Bad Little Falls Park
Routes 1 & 92, downtown Machias
Machias is a Wabanaki word that means “bad little falls,” an appropriate name for this place, where the Machias River cuts through the center of town, falling in a churning froth of turbulent current. Despite the cautionary title, the power of the falls attracted the attention of early European settlers, who established sawmills at the falls and along the river. In relation to logging and lumbering, shipbuilding and fishing were minor industries in Machias. Below the falls, the estuary is visited by eagles, osprey, sea and shore birds, seals, and migratory fish, including endangered Atlantic salmon.
207.255.6621 | www.washingtoncountymaine.com/towns/machias.html
Year-round. Limited parking. Picnic area. Interpretive signs.
The coastal waters of Downeast Maine have sustained people for thousands of years, as evidenced by shell heaps at Clark’s (Birch) Point in Machiasport. Ancestors of today’s Passamaquoddy Tribe of Native Americans also left numerous petroglyphs around the bay, and the Tribe has conserved the most important of these sites. http://www.mcht.org/news/2006/10/3000_year_old_petroglyph_site_1.shtml
With fishing vessels concentrated in Jonesport, Bucks Harbor, and other peninsulas with direct ocean access, residents of the comparatively sheltered Machias and East Machias villages focused their efforts on tree-cutting and timber-sawing. Stacks of logs and sawn lumber lined both shores of the Machias River, where now the Downeast Sunrise Trail skirts the edge of the estuary.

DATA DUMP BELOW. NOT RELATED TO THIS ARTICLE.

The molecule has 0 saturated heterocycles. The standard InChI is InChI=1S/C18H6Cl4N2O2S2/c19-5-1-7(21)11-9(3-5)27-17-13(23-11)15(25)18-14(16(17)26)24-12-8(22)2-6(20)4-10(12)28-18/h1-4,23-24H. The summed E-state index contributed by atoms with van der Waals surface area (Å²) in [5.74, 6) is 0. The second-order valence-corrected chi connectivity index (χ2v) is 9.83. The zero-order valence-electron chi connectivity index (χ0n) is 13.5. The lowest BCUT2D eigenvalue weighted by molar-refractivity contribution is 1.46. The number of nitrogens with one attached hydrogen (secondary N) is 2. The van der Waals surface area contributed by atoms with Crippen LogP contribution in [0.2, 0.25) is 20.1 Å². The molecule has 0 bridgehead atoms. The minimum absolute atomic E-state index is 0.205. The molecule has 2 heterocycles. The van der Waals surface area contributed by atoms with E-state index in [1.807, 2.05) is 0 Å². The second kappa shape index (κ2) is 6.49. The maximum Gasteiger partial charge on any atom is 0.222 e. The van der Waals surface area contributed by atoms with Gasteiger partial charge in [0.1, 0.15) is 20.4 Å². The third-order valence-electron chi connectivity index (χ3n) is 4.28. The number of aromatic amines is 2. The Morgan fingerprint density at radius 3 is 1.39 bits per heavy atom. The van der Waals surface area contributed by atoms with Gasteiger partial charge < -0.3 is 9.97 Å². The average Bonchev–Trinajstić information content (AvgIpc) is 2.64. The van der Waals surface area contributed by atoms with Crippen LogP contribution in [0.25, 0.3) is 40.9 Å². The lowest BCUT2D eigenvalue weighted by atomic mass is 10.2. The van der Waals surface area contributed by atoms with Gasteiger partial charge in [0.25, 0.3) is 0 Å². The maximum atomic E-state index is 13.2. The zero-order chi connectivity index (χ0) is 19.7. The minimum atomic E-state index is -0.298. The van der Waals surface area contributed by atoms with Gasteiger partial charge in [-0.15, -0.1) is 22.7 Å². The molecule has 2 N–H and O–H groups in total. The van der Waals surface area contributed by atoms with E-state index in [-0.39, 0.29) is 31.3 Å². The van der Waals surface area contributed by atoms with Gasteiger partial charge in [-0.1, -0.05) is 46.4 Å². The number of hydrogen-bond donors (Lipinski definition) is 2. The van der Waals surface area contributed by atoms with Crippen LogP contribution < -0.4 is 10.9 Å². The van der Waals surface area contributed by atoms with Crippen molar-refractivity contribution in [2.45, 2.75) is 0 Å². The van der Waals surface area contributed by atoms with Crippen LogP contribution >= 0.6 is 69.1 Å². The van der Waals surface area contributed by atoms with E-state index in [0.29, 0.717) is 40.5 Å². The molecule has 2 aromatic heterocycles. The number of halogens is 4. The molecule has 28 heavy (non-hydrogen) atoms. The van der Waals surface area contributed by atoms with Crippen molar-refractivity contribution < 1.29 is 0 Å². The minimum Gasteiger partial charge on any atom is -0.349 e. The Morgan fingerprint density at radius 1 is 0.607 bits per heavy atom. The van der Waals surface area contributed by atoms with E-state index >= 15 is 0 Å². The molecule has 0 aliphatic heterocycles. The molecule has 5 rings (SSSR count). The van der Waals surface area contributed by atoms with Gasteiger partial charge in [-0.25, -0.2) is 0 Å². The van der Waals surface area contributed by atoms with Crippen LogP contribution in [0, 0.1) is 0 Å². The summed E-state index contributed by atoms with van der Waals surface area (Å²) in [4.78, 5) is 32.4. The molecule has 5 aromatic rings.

There were, however, several sardine canneries in the area, including Machiasport Packing and Canning, and the East Machias Canning Company (A.M. Look), the first to pack clams and crabmeat in America. Herring weirs extended from Starboard, and local residents routinely caught halibut, cod, and lobsters.
Occasionally one of these fishermen would catch a salmon. As early as 1785, Machias settlers voted to regulate the fishing of alewives and salmon on the Machias River. Atlantic salmon in the Machias and East Machias rivers are protected by the Endangered Species Act and are the focus of restoration efforts.
Today’s commercial fisheries are dominated by lobstering and clamming.
Events & Activities
Machias was the site of the First Naval Battle of the American Revolutionary War, an event observed each June as part of the Margaretta Days Festival.
Downeast Maine produces nearly 85% of the world’s wild blueberries. The annual Wild Blueberry Festival celebrates the blueberry with a Main Street parade, fabulous food, crafts and fine art by regional artists, live music, and family activities.
Much of the upstream watershed, including river banks, lakes, and forests once dominated by the St. Regis Paper Company and blueberry barrens, has been protected by The Nature Conservancy and the State of Maine.
Sources & Links
Harnedy, Jim and Jane. The Machias Bay Region. Charleston, SC: Arcadia Publishing, 2001.
Whittier, Henry Smith. East Machias 1765-1926. Machias, ME: University of Maine.
University of Maine Fisheries Collection has journals from Machias-based fishing vessels, weir applications, and lobstermen’s account books.